good company and a bank at faro, which he kept himself. He added, without ceremony, that if I liked we could go half shares, and that I should find it profitable. I thanked him, and promised to pay him a visit.
I went abroad at an early hour next morning, and after having spent some time with the Jew, Boaz, and having given a polite refusal to his offer of a bed, I went to pay my respects to M. d'Afri, who since the death of the Princess of Orange, the Regent of the Low Countries, was generally known as His Most Christian Majesty's ambassador. He gave me an excellent reception, but he said that if I had returned to Holland hoping to do business on behalf of the Government I should waste my time, since the action of the comptroller-general had lowered the credit of the nation, which was thought to be on the verge of bankruptcy.
"This M. Silhouette," said he, "has served the king very badly. It is all very well to say that payments are only suspended for a year, but it is not believed."
He then asked me if I knew a certain Comte de St. Germain, who had lately arrived at the Hague.
"He has not called on me," said the ambassador, "though he says he is commissioned by the king to negotiate a loan of a hundred millions. When I am asked about him, I am obliged to say that I know nothing about him, for fear of compromising myself. Such a reply, as you can understand, is not likely to increase his chance of success, but that is his fault and not mine. Why has he not brought me a letter from the Duc de Choiseul or the Marquise de Pompadour? I take him to be an impostor, but I shall know something more about him in the course of ten days."
I told him, in my turn, all I knew of this truly eccentric individual. He was not a little surprised to hear that the king had given him an apartment at Chambord, but when I told him that the count professed to be able to make diamonds he laughed and said that in that case he would no doubt make the hundred millions. Just as I was leaving, M. d'Afri asked me to dine with him on the following day.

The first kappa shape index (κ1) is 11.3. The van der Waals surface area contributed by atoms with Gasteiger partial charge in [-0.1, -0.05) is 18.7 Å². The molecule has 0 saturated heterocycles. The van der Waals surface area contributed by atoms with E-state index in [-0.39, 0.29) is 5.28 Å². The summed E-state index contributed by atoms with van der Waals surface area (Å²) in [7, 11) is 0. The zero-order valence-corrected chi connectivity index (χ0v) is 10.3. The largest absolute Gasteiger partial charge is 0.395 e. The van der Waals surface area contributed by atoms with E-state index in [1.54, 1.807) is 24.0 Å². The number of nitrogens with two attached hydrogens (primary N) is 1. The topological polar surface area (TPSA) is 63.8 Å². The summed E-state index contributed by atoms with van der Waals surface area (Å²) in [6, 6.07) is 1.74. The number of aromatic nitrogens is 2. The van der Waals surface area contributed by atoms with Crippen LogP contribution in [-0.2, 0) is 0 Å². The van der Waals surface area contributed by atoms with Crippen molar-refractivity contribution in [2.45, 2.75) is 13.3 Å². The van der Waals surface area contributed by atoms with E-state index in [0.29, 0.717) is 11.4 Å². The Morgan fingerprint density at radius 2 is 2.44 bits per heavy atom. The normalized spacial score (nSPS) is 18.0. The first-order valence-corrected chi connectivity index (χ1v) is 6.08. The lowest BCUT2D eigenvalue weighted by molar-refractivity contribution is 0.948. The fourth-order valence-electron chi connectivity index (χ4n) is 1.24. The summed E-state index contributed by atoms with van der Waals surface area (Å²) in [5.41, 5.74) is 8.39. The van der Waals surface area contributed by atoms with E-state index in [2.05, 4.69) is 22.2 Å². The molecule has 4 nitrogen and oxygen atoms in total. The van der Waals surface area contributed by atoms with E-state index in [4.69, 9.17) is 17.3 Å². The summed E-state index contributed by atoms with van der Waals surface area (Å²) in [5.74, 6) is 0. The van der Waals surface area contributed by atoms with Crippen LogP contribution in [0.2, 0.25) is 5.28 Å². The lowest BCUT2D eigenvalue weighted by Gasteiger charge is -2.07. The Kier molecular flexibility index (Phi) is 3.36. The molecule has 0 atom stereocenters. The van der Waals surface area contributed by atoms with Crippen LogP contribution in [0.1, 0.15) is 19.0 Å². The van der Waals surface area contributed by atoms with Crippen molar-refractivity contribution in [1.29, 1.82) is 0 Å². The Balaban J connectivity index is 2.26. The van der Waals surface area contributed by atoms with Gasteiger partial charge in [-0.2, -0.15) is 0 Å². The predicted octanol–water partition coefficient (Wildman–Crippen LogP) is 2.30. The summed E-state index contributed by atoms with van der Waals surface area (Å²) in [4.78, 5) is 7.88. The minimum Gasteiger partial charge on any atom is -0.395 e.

On returning to the hotel I called on the Comte de St. Germain.
"You have anticipated me," said he, on seeing me enter, "I intended to have called on you. I suppose, my dear Casanova, that you have come to try what you can do for our Court, but you will find your task a difficult one, as the Exchange is highly offended at the late doings of that fool Silhouette. All the same I hope I shall be able to get my hundred millions. I have passed my word to my friend, Louis XV. (I may call him so), and I can't disappoint him; the business will be done in the next three or four weeks."
"I should think M. d'Afri might assist you."
"I do not require his assistance. Probably I shall not even call upon him, as he might say he helped me. No, I shall have all the trouble, and I mean to have all the glory, too."
"I presume you will be going to Court, where the Duke of Brunswick may be of service to you?"
"Why should I go to Court? As for the Duke of Brunswick, I do not care to know him. All I have got to do is to go to Amsterdam, where my credit is sufficiently good for anything. I am fond of the King of France; there's not a better man in the kingdom."
"Well, come and dine at the high table, the company is of the best and will please you."
"You know I never eat; moreover, I never sit down at a table where I may meet persons who are unknown to me."
"Then, my lord, farewell; we shall see each other again at Amsterdam."
I went down to the dining-roam, where, while dinner was being served, I conversed with some officers. They asked me if I knew Prince Piccolomini, to which I answered that he was not a prince but a count, and that it was many years since I had seen him.
When the count and his fair wife (who only spoke Italian) came down, I shewed them some polite attentions, and we then sat down to dinner.